Earlier this month we had a lot of fun testing a few of our hands-on tabletop activities. On the museum floor at the Lawrence Hall of Science, 70 people, ranging from elementary school-age children to adults, got a sneak preview of these new prototype activities and gave us their feedback to make them better. One of the tabletops we tested was the Seiche Wave Model. The model is a long, narrow tank that can be divided into sections for different colored water of different temperatures. Once the divider is removed, the different temperatures of water form layers, called thermoclines, based on density due to their temperature. By blowing air through straws, visitors saw how wind can make waves on a lake surface and also create internal waves, called seiche waves. Another favorite action children really enjoyed was pouring water through a tube to simulate how streams can produce seiche waves in a lake too.
Kids also liked playing the Algae and Plankton computer games. In this game, visitors learned how to identify different types of plankton and found out what kinds of phytoplankton zooplankton like to eat. Thanks to all the participants and their feedback, we know these activities are on the right track in nurturing curiosity and raising awareness about lakes and we’ve also gained some ideas on how to improve them.
ECHO Lake Aquarium and Science Center, Leahy Center for Lake Champlain, will be celebrating the opening up its newest exhibit space, Action Lab Saturday, May 18 from 10 a.m. to 5 p.m..
ECHO’s new Action Lab exhibition, located on the top floor at ECHO will be open every day! What is an Action Lab and why create one? It is a space specifically designed to encourage and teach citizen science participation to teens and adults using a combination of state-of-the-art technology and hands-on experiments!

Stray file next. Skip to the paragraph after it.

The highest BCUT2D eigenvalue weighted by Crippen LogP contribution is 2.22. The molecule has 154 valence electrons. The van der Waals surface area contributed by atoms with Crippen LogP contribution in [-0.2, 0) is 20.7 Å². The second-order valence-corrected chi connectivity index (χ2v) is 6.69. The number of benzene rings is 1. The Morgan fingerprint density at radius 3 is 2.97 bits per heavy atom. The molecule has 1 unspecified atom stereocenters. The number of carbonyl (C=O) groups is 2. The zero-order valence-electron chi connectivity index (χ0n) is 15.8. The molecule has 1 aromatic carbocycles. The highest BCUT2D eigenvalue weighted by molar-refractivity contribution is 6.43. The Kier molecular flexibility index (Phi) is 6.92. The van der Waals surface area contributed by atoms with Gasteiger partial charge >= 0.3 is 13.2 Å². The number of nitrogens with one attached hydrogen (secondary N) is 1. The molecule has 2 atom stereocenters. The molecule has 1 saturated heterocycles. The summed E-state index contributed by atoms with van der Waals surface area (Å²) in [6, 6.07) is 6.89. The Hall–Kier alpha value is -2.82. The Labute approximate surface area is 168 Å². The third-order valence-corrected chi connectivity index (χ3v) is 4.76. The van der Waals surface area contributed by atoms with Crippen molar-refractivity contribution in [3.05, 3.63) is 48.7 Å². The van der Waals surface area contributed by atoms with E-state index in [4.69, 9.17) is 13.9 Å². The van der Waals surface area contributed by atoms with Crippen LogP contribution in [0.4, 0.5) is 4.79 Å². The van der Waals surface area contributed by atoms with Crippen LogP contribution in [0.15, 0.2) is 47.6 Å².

”ECHO’s decision to build this space has evolved over the past ten years. We listened to the community and we heard them say the same thing, they all want Lake Champlain to be a healthy resource for everyone, including all the animals and plants that call it home. The Action Lab allows the community to be engaged in making a positive difference in the health of the Lake. They will be able to fully understand all the Lake’s dynamics – from the origin of a blue-green algae bloom to the threats to the spiny softshell turtles that inhabit the Lake,” said ECHO Executive Director, Phelan Fretz.
Julie Silverman is ECHO’s Director of New and was the developer and construction manager for the Action Lab.
“What the new Action Lab allows us to do is to continually pioneer ways to engage our guests in local issues facing our community and the diverse breadth and beauty of the Lake Champlain Basin. By using cutting edge technology tools and ever-changing citizen science programs we are able to introduce dynamic ways our citizens can be involved in Lake stewardship,” said ECHO’s Director of New, Julie Silverman.